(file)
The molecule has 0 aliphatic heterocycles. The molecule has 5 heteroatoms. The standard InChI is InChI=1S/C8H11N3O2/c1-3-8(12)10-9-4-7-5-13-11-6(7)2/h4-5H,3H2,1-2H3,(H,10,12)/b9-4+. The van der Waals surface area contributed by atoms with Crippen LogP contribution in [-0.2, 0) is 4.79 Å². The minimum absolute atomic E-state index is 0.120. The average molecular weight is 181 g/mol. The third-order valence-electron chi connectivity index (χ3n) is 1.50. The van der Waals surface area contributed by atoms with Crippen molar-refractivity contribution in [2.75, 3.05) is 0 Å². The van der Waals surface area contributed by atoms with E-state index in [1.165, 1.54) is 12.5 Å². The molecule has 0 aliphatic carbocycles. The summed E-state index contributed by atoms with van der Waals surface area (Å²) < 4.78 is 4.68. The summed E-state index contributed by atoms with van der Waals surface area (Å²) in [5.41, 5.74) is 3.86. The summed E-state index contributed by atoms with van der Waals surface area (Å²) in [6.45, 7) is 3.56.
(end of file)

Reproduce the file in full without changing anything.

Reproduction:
The molecule has 0 aliphatic heterocycles. The molecule has 5 heteroatoms. The standard InChI is InChI=1S/C8H11N3O2/c1-3-8(12)10-9-4-7-5-13-11-6(7)2/h4-5H,3H2,1-2H3,(H,10,12)/b9-4+. The van der Waals surface area contributed by atoms with Crippen LogP contribution in [-0.2, 0) is 4.79 Å². The minimum absolute atomic E-state index is 0.120. The average molecular weight is 181 g/mol. The third-order valence-electron chi connectivity index (χ3n) is 1.50. The van der Waals surface area contributed by atoms with Crippen molar-refractivity contribution in [2.75, 3.05) is 0 Å². The van der Waals surface area contributed by atoms with E-state index in [1.165, 1.54) is 12.5 Å². The molecule has 0 aliphatic carbocycles. The summed E-state index contributed by atoms with van der Waals surface area (Å²) < 4.78 is 4.68. The summed E-state index contributed by atoms with van der Waals surface area (Å²) in [5.41, 5.74) is 3.86. The summed E-state index contributed by atoms with van der Waals surface area (Å²) in [6.45, 7) is 3.56.